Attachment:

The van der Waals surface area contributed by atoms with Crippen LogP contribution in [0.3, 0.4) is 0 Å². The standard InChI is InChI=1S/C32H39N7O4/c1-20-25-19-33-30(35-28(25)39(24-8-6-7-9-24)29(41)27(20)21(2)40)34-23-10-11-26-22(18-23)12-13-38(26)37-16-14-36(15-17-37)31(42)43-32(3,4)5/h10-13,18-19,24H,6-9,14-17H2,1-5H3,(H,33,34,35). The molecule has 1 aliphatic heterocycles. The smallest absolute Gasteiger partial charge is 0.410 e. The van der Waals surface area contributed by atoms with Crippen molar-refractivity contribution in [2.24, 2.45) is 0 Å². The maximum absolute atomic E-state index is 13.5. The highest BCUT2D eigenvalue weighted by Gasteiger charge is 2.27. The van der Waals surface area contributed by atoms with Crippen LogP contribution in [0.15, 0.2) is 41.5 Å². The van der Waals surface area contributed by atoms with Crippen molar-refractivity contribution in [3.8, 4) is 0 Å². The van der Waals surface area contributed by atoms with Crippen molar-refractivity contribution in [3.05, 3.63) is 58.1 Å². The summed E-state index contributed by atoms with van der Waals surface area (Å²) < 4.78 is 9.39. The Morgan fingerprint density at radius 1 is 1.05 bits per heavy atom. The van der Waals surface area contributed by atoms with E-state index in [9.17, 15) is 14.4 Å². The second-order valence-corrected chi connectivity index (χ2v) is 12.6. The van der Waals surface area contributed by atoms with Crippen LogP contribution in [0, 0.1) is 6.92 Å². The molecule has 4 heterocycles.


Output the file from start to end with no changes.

The van der Waals surface area contributed by atoms with Crippen LogP contribution in [0.3, 0.4) is 0 Å². The standard InChI is InChI=1S/C32H39N7O4/c1-20-25-19-33-30(35-28(25)39(24-8-6-7-9-24)29(41)27(20)21(2)40)34-23-10-11-26-22(18-23)12-13-38(26)37-16-14-36(15-17-37)31(42)43-32(3,4)5/h10-13,18-19,24H,6-9,14-17H2,1-5H3,(H,33,34,35). The molecule has 1 aliphatic heterocycles. The smallest absolute Gasteiger partial charge is 0.410 e. The van der Waals surface area contributed by atoms with Crippen molar-refractivity contribution in [2.24, 2.45) is 0 Å². The maximum absolute atomic E-state index is 13.5. The highest BCUT2D eigenvalue weighted by Gasteiger charge is 2.27. The van der Waals surface area contributed by atoms with Crippen LogP contribution in [0.15, 0.2) is 41.5 Å². The van der Waals surface area contributed by atoms with Crippen molar-refractivity contribution in [3.8, 4) is 0 Å². The van der Waals surface area contributed by atoms with Crippen molar-refractivity contribution in [3.05, 3.63) is 58.1 Å². The summed E-state index contributed by atoms with van der Waals surface area (Å²) < 4.78 is 9.39. The Morgan fingerprint density at radius 1 is 1.05 bits per heavy atom. The van der Waals surface area contributed by atoms with E-state index in [9.17, 15) is 14.4 Å². The second-order valence-corrected chi connectivity index (χ2v) is 12.6. The van der Waals surface area contributed by atoms with Crippen LogP contribution in [0, 0.1) is 6.92 Å². The molecule has 4 heterocycles.